Archive for the ‘DRM’ Category

Hitman 2’s Denuvo DRM cracked days before the game’s release

November 12th, 2018
Agent 47 represents <em>Hitman 2</em>. The boxes represent Denuvo's DRM protection. The attackers in purple represent crackers to bust through that protection.

Enlarge / Agent 47 represents Hitman 2. The boxes represent Denuvo's DRM protection. The attackers in purple represent crackers to bust through that protection.

Over the years, we at Ars have watched with interest as anti-piracy technology Denuvo has progressed from the seemingly unbeatable scourge of the cracking scene to a trivial security measure routinely defeated within a day of a game's release. But Denuvo protection wasn't even able to provide a few hours of security for this week's official launch of Hitman 2, which has seen its DRM cracked days before the official release.

The early crack, released on November 10, was made possible by publisher Warner Bros.'s decision to make Hitman 2 available on November 9 to those who preordered the game—four days before the official street date of November 13. The quick crack also comes despite Hitman 2's use of a brand-new "version 5.3" variant of Denuvo, the latest in a long line of changes intended to thwart the cracking community.

Hitman 2's DRM situation mirrors that of Final Fantasy XV's March release on PC. In that case, the preloading of unencrypted game executable via Origin let crackers remove Denuvo protection four days before the game's launch date.

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Posted in Cracking, denuvo, DRM, fckdrm, Gaming & Culture, piracy | Comments (0)

Feds say it’s OK to jailbreak Alexa

October 26th, 2018
"Alexa, circumvent your technological protection measures."

Enlarge / "Alexa, circumvent your technological protection measures." (credit: Valentina Palladino)

The Library of Congress issued new rules (PDF) Friday outlining when it's legal to circumvent copy-protection systems. Among the activities blessed by the Librarian: unlocking cell phones to move from one network to another, repairing cars and tractors, performing security research, and pulling data from medical devices. The agency also expanded an existing jailbreaking exemption to cover voice assistant devices like the Amazon Echo and Google Home.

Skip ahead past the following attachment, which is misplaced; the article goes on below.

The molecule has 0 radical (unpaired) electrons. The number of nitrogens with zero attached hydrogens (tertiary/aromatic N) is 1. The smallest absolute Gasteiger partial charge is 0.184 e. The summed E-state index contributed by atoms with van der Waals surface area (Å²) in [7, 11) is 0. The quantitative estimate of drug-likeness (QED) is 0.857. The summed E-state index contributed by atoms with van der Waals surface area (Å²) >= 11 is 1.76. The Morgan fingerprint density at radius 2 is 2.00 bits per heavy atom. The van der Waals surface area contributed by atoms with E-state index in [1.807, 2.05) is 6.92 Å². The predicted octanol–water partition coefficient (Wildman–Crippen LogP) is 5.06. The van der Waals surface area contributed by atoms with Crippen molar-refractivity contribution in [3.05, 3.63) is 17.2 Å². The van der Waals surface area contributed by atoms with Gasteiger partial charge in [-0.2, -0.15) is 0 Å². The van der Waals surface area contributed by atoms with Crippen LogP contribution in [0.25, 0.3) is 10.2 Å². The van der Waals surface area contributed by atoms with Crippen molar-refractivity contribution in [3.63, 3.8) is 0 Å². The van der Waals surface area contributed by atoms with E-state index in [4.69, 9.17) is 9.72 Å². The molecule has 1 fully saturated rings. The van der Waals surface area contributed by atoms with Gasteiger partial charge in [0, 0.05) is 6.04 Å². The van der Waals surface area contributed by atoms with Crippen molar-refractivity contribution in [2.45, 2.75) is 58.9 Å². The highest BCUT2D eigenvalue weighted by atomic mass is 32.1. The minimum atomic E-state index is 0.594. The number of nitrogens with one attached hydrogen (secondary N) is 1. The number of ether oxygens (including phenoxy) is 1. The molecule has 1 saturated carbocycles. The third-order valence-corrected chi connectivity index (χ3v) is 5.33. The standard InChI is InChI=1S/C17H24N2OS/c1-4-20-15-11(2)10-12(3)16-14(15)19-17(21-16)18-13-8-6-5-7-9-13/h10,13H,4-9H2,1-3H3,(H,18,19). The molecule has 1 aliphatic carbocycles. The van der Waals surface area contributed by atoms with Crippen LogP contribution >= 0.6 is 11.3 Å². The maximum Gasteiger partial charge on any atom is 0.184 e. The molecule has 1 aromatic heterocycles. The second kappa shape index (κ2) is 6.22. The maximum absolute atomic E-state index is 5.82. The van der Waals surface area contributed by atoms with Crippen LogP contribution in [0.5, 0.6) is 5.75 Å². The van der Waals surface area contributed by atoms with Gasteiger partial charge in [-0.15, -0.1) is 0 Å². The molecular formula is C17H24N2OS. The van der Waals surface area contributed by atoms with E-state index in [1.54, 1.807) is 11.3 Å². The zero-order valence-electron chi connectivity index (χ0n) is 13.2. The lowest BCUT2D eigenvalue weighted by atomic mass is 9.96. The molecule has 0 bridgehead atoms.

This whole process is necessary thanks to the 1998 Digital Millennium Copyright Act, which established a sweeping—perhaps too sweeping—ban on circumventing digital rights management systems. The law was theoretically supposed to prevent piracy of music, movies, and other digital media. But companies quickly recognized that it could become a general-purpose way to restrict the use of any consumer product that includes software on it. Now, of course, more and more of the products we buy have software in them.

For example, carmakers have sought to use the law to limit how customers can tinker with their own cars. Blind readers could run afoul of the DMCA if they had to circumvent DRM in order to use screen reader software on e-books. Have you ever tried to fast-forward through a commercial on a DVD and had your DVD player tell you that's not allowed? You can thank the DMCA for that; building a DVD player that ignores the fast-forward flag would be illegal circumvention of a DRM scheme.

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Posted in DMCA, DRM, Library of Congress, Policy, triennial rulemaking | Comments (0)

Ubisoft yanks keys for online games purchased via unauthorised parties

January 28th, 2015

Far Cry 4 and other games disappeared over the weekend, leaving a trail of ex-Ubisoft fans in their wake, stripped of games Ubisoft thinks were “fraudulently” bought on third-party sites.

Posted in digital rights, DRM, Far Cry, Featured, gaming, Ubisoft | Comments (0)